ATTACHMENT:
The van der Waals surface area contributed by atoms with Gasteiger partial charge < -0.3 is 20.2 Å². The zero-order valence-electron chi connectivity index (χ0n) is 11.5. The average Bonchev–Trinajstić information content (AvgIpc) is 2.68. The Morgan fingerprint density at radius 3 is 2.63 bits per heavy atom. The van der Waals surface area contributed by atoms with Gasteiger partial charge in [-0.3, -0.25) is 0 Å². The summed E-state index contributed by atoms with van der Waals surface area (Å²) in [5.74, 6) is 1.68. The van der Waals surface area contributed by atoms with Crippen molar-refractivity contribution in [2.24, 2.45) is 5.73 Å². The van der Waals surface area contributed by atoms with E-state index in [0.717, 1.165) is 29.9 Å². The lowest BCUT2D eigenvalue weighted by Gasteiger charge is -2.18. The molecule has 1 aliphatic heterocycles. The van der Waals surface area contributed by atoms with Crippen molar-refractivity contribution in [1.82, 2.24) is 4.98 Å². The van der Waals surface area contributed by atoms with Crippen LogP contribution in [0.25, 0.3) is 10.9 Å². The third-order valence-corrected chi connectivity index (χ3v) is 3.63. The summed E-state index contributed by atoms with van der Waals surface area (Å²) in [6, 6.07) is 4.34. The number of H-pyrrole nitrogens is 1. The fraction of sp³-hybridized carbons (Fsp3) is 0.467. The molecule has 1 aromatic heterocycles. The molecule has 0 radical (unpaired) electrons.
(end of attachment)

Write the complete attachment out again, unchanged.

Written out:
The van der Waals surface area contributed by atoms with Gasteiger partial charge < -0.3 is 20.2 Å². The zero-order valence-electron chi connectivity index (χ0n) is 11.5. The average Bonchev–Trinajstić information content (AvgIpc) is 2.68. The Morgan fingerprint density at radius 3 is 2.63 bits per heavy atom. The van der Waals surface area contributed by atoms with Gasteiger partial charge in [-0.3, -0.25) is 0 Å². The summed E-state index contributed by atoms with van der Waals surface area (Å²) in [5.74, 6) is 1.68. The van der Waals surface area contributed by atoms with Crippen molar-refractivity contribution in [2.24, 2.45) is 5.73 Å². The van der Waals surface area contributed by atoms with E-state index in [0.717, 1.165) is 29.9 Å². The lowest BCUT2D eigenvalue weighted by Gasteiger charge is -2.18. The molecule has 1 aliphatic heterocycles. The van der Waals surface area contributed by atoms with Crippen molar-refractivity contribution in [1.82, 2.24) is 4.98 Å². The van der Waals surface area contributed by atoms with Crippen LogP contribution in [0.25, 0.3) is 10.9 Å². The third-order valence-corrected chi connectivity index (χ3v) is 3.63. The summed E-state index contributed by atoms with van der Waals surface area (Å²) in [6, 6.07) is 4.34. The number of H-pyrrole nitrogens is 1. The fraction of sp³-hybridized carbons (Fsp3) is 0.467. The molecule has 1 aromatic heterocycles. The molecule has 0 radical (unpaired) electrons.